Julian Simioni

College Projects

Raytraced Video

Computer Graphics Final Project

Raytraced video screenshot

Our final project for my computer graphics class was to create a raytraced video at least one minute in length. Working with three other studends and greatly expanding upon raytracing code we had been developing throuought the entire semester, we created a fun, colorful video of a surfer at a beach complet with sand, waves, trees, a beach umbrella, and a beach ball being tossed between two people. Of course it’s not just any ordinary surfer: our professor required that our project include reflections, so our video is none other than THE Silver Surfer showing off his skills.

The project was written in C++ and gave us the opportunity to learn all about the intricacies of ray tracing and computer graphics. Despite being a simple raytracer by almost any standards, our 60 second video rendered at a resolution of only 640x480 took 27 computers 9 hours to render. This project definitely made us appreciate all the work that goes into big-budget computer generated films.

We still have our final video, a 7.5MB .avi file encoded using H.264 (use VLC!). Additionally, I’ve taken some concepts from the source code and put them in my own raytracer. It’s not as powerful, but it’s one of those projects I always want to go back and work on more someday.

Rubik’s Cube Solver

Artificial Intelligence Coding Assignment

Rubik's Cube Solver

One of the projects for my class on artificial intelligence required us to build a Rubik’s Cube solver. This was a very fun project since the problem space for the Rubik’s Cube is enormous. Of course, solvers already exist that will quickly give you a set of moves to solve any state of the cube. This is not one of those solvers. The project was designed to be an exercise in searching, and therefore instead uses the A* best-first search algorithm to produce an optimal result.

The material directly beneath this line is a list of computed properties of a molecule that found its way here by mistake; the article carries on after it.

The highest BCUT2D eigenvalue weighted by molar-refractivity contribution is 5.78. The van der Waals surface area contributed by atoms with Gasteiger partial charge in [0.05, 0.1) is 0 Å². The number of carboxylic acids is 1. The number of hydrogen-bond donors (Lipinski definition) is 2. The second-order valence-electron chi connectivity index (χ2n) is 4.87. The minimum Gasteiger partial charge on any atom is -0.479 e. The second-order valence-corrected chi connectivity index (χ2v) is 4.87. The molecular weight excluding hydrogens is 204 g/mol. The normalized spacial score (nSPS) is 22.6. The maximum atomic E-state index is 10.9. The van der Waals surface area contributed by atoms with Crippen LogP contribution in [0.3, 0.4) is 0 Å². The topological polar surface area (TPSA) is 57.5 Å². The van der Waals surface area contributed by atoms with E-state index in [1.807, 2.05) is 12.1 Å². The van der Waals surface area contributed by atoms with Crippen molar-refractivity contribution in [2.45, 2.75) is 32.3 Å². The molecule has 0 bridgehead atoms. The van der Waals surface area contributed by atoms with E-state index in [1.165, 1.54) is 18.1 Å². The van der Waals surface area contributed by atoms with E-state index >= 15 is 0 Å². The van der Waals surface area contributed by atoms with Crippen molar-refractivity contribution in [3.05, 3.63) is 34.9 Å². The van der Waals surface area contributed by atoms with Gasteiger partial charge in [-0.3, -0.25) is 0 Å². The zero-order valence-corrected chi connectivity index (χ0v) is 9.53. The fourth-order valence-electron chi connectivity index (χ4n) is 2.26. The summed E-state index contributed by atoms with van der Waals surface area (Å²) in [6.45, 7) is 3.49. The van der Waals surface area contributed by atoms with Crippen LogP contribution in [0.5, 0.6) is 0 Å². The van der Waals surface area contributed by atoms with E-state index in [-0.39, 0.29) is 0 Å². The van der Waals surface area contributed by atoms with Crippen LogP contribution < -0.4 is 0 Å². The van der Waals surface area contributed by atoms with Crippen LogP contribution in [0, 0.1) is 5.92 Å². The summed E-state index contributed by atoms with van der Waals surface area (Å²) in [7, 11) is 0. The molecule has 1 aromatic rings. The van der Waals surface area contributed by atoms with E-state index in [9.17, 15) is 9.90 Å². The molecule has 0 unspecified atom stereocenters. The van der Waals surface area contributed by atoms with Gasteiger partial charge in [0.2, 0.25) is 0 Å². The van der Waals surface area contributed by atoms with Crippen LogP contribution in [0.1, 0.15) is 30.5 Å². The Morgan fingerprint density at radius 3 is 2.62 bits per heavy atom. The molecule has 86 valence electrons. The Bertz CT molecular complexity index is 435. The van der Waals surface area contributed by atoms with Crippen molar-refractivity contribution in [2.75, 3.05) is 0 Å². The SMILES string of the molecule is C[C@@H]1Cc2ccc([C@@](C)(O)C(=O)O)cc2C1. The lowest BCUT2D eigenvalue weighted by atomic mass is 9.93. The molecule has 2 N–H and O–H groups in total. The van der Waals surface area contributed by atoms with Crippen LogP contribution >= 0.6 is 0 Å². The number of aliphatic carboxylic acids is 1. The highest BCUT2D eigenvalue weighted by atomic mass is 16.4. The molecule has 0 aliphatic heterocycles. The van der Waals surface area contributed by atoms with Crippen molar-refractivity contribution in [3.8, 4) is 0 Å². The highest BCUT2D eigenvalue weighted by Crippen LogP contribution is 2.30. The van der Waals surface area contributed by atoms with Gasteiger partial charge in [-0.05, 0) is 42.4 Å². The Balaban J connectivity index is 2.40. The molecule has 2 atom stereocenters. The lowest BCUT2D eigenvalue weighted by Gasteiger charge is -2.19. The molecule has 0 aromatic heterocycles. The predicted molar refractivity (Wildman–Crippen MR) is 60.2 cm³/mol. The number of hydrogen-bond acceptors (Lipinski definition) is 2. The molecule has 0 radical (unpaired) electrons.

My solver is a command line application written in Python. It has a simple interface that displays a color representation of the cube. There are commands to manipulate the cube just like in real life, as well as other commands to randomly scramble the cube as well as try to solve the cube in its current state.

This is one of those projects I could have just kept working on forever. There would always be more things to tweak. The search algorithm is pretty simple, but it works. Currently there is some code in place to try and reduce the number of duplicate states checked (for example if in the last step a certain move was made, making the opposite move for the next step does not make sense). Everything, helps because the number of states that have to be checked is huge. Just applying 5 random moves to a cube can put it in one of 1889568 states, although my solver will generally only check a fraction of them, and finish in a few seconds. Applying 6 random moves has taken up to 20 minutes for a relatively fast computer to solve. Go beyond that, and you may be waiting for a while: it’s not hard to use up several gigabytes of memory.

You can find the code on Github. I haven’t touched the code in some time, but it could be fun to improve this a little bit more in the future.


A web monitoring application for the Chrysler Corporation

MyPFS screenshot

MyPFS was a project that I worked on with three other students as part of my MSU Computer Science capstone class. We created a JavaScript based web application for viewing reports from Chrysler’s Performance Feedback System, which is used to monitor assembly plant status. We used a Java backend running on Apache Tomcat.

Compared to the old system, MyPFS is much more powerful and includes features such as asynchronous background updates so users never need to refresh the page, custom user profiles with support for user selected visual themes. Each of the modules on the page can be dragged to whatever location the user prefers and can have settings customized depending on the user’s location.